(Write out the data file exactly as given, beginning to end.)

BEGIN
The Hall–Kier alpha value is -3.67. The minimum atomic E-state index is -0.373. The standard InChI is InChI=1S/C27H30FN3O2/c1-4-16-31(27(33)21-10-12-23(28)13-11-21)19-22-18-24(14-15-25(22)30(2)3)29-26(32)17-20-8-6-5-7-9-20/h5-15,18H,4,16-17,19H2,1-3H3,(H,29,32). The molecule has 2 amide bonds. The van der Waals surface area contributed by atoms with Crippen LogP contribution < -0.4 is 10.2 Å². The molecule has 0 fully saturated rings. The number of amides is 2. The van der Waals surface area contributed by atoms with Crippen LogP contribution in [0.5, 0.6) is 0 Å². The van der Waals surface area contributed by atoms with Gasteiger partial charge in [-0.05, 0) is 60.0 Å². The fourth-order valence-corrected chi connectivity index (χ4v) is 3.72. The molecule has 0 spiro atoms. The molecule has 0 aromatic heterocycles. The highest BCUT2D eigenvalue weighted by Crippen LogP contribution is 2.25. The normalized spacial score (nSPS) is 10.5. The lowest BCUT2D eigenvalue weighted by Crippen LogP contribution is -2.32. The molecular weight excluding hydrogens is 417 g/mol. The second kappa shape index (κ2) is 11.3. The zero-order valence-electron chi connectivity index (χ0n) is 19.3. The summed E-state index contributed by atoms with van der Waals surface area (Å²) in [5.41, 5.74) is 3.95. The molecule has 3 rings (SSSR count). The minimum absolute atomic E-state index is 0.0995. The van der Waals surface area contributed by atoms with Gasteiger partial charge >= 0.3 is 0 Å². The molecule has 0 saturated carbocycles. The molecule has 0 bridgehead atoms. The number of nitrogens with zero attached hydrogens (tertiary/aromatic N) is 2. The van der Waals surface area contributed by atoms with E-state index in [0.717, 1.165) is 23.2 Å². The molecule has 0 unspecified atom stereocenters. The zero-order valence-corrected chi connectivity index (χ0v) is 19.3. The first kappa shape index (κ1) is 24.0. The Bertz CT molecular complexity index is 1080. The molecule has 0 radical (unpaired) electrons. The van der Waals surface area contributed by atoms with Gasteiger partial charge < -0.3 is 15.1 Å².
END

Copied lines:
The Hall–Kier alpha value is -3.67. The minimum atomic E-state index is -0.373. The standard InChI is InChI=1S/C27H30FN3O2/c1-4-16-31(27(33)21-10-12-23(28)13-11-21)19-22-18-24(14-15-25(22)30(2)3)29-26(32)17-20-8-6-5-7-9-20/h5-15,18H,4,16-17,19H2,1-3H3,(H,29,32). The molecule has 2 amide bonds. The van der Waals surface area contributed by atoms with Crippen LogP contribution < -0.4 is 10.2 Å². The molecule has 0 fully saturated rings. The number of amides is 2. The van der Waals surface area contributed by atoms with Crippen LogP contribution in [0.5, 0.6) is 0 Å². The van der Waals surface area contributed by atoms with Gasteiger partial charge in [-0.05, 0) is 60.0 Å². The fourth-order valence-corrected chi connectivity index (χ4v) is 3.72. The molecule has 0 spiro atoms. The molecule has 0 aromatic heterocycles. The highest BCUT2D eigenvalue weighted by Crippen LogP contribution is 2.25. The normalized spacial score (nSPS) is 10.5. The lowest BCUT2D eigenvalue weighted by Crippen LogP contribution is -2.32. The molecular weight excluding hydrogens is 417 g/mol. The second kappa shape index (κ2) is 11.3. The zero-order valence-electron chi connectivity index (χ0n) is 19.3. The summed E-state index contributed by atoms with van der Waals surface area (Å²) in [5.41, 5.74) is 3.95. The molecule has 3 rings (SSSR count). The minimum absolute atomic E-state index is 0.0995. The van der Waals surface area contributed by atoms with Gasteiger partial charge >= 0.3 is 0 Å². The molecule has 0 saturated carbocycles. The molecule has 0 bridgehead atoms. The number of nitrogens with zero attached hydrogens (tertiary/aromatic N) is 2. The van der Waals surface area contributed by atoms with E-state index in [0.717, 1.165) is 23.2 Å². The molecule has 0 unspecified atom stereocenters. The zero-order valence-corrected chi connectivity index (χ0v) is 19.3. The first kappa shape index (κ1) is 24.0. The Bertz CT molecular complexity index is 1080. The molecule has 0 radical (unpaired) electrons. The van der Waals surface area contributed by atoms with Gasteiger partial charge < -0.3 is 15.1 Å².